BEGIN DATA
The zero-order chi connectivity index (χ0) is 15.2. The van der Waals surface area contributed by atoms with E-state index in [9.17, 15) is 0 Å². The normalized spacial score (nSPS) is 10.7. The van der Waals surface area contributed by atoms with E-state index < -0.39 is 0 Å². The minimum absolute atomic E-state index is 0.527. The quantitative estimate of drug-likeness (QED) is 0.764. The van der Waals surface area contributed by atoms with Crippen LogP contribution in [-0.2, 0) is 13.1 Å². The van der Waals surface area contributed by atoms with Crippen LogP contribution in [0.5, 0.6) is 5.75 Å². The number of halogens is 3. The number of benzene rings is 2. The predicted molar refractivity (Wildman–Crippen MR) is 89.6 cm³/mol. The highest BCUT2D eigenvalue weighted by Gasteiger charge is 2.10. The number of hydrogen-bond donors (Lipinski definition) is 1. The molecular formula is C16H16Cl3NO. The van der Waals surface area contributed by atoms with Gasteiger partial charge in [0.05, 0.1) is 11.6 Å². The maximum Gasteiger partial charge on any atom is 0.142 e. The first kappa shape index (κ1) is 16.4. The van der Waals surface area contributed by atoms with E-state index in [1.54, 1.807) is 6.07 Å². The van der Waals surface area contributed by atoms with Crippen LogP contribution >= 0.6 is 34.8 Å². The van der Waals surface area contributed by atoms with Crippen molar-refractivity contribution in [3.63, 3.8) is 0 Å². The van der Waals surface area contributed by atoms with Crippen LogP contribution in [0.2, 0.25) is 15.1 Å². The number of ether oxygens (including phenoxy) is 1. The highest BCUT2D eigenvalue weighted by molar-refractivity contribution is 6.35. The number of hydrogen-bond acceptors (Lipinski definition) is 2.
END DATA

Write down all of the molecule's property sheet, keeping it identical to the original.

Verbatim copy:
The zero-order chi connectivity index (χ0) is 15.2. The van der Waals surface area contributed by atoms with E-state index in [9.17, 15) is 0 Å². The normalized spacial score (nSPS) is 10.7. The van der Waals surface area contributed by atoms with E-state index < -0.39 is 0 Å². The minimum absolute atomic E-state index is 0.527. The quantitative estimate of drug-likeness (QED) is 0.764. The van der Waals surface area contributed by atoms with Crippen LogP contribution in [-0.2, 0) is 13.1 Å². The van der Waals surface area contributed by atoms with Crippen LogP contribution in [0.5, 0.6) is 5.75 Å². The number of halogens is 3. The number of benzene rings is 2. The predicted molar refractivity (Wildman–Crippen MR) is 89.6 cm³/mol. The highest BCUT2D eigenvalue weighted by Gasteiger charge is 2.10. The number of hydrogen-bond donors (Lipinski definition) is 1. The molecular formula is C16H16Cl3NO. The van der Waals surface area contributed by atoms with Gasteiger partial charge in [0.05, 0.1) is 11.6 Å². The maximum Gasteiger partial charge on any atom is 0.142 e. The first kappa shape index (κ1) is 16.4. The van der Waals surface area contributed by atoms with E-state index in [1.54, 1.807) is 6.07 Å². The van der Waals surface area contributed by atoms with Crippen LogP contribution >= 0.6 is 34.8 Å². The van der Waals surface area contributed by atoms with Crippen molar-refractivity contribution in [3.63, 3.8) is 0 Å². The van der Waals surface area contributed by atoms with Crippen LogP contribution in [0.2, 0.25) is 15.1 Å². The number of ether oxygens (including phenoxy) is 1. The highest BCUT2D eigenvalue weighted by molar-refractivity contribution is 6.35. The number of hydrogen-bond acceptors (Lipinski definition) is 2.